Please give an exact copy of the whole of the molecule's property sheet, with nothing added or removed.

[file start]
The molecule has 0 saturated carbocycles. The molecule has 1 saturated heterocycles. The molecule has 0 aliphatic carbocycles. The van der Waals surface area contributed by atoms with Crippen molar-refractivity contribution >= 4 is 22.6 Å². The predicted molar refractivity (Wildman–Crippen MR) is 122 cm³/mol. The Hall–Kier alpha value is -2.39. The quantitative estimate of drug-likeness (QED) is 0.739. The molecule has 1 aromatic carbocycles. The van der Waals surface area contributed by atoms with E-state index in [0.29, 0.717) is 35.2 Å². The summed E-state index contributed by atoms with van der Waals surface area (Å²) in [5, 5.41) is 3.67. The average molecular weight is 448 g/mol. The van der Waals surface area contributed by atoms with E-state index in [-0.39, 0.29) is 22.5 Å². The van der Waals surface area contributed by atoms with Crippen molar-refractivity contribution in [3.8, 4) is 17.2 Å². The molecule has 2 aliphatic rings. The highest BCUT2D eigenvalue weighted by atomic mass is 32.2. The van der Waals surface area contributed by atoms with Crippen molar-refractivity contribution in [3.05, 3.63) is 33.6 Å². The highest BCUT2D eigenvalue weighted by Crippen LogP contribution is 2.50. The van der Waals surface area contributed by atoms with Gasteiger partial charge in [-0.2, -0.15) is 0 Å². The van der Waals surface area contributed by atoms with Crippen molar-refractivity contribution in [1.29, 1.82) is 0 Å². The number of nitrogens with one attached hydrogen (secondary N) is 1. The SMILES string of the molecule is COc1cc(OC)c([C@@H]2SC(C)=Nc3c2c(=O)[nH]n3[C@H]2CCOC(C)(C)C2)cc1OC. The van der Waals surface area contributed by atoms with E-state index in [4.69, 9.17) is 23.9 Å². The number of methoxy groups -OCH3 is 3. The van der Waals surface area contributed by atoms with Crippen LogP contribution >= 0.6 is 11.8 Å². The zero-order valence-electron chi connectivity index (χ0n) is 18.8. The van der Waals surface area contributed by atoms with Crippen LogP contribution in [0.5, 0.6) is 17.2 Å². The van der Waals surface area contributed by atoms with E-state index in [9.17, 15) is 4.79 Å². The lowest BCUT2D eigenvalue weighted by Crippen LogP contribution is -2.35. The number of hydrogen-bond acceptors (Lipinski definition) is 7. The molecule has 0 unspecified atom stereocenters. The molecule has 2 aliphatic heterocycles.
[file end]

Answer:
The molecule has 0 saturated carbocycles. The molecule has 1 saturated heterocycles. The molecule has 0 aliphatic carbocycles. The van der Waals surface area contributed by atoms with Crippen molar-refractivity contribution >= 4 is 22.6 Å². The predicted molar refractivity (Wildman–Crippen MR) is 122 cm³/mol. The Hall–Kier alpha value is -2.39. The quantitative estimate of drug-likeness (QED) is 0.739. The molecule has 1 aromatic carbocycles. The van der Waals surface area contributed by atoms with E-state index in [0.29, 0.717) is 35.2 Å². The summed E-state index contributed by atoms with van der Waals surface area (Å²) in [5, 5.41) is 3.67. The average molecular weight is 448 g/mol. The van der Waals surface area contributed by atoms with E-state index in [-0.39, 0.29) is 22.5 Å². The van der Waals surface area contributed by atoms with Crippen molar-refractivity contribution in [3.8, 4) is 17.2 Å². The molecule has 2 aliphatic rings. The highest BCUT2D eigenvalue weighted by atomic mass is 32.2. The van der Waals surface area contributed by atoms with Crippen molar-refractivity contribution in [3.05, 3.63) is 33.6 Å². The highest BCUT2D eigenvalue weighted by Crippen LogP contribution is 2.50. The van der Waals surface area contributed by atoms with Gasteiger partial charge in [-0.2, -0.15) is 0 Å². The van der Waals surface area contributed by atoms with Crippen molar-refractivity contribution in [1.29, 1.82) is 0 Å². The number of nitrogens with one attached hydrogen (secondary N) is 1. The SMILES string of the molecule is COc1cc(OC)c([C@@H]2SC(C)=Nc3c2c(=O)[nH]n3[C@H]2CCOC(C)(C)C2)cc1OC. The van der Waals surface area contributed by atoms with E-state index in [4.69, 9.17) is 23.9 Å². The number of methoxy groups -OCH3 is 3. The van der Waals surface area contributed by atoms with Crippen LogP contribution >= 0.6 is 11.8 Å². The zero-order valence-electron chi connectivity index (χ0n) is 18.8. The van der Waals surface area contributed by atoms with Crippen LogP contribution in [0.5, 0.6) is 17.2 Å². The van der Waals surface area contributed by atoms with E-state index in [9.17, 15) is 4.79 Å². The lowest BCUT2D eigenvalue weighted by Crippen LogP contribution is -2.35. The number of hydrogen-bond acceptors (Lipinski definition) is 7. The molecule has 0 unspecified atom stereocenters. The molecule has 2 aliphatic heterocycles.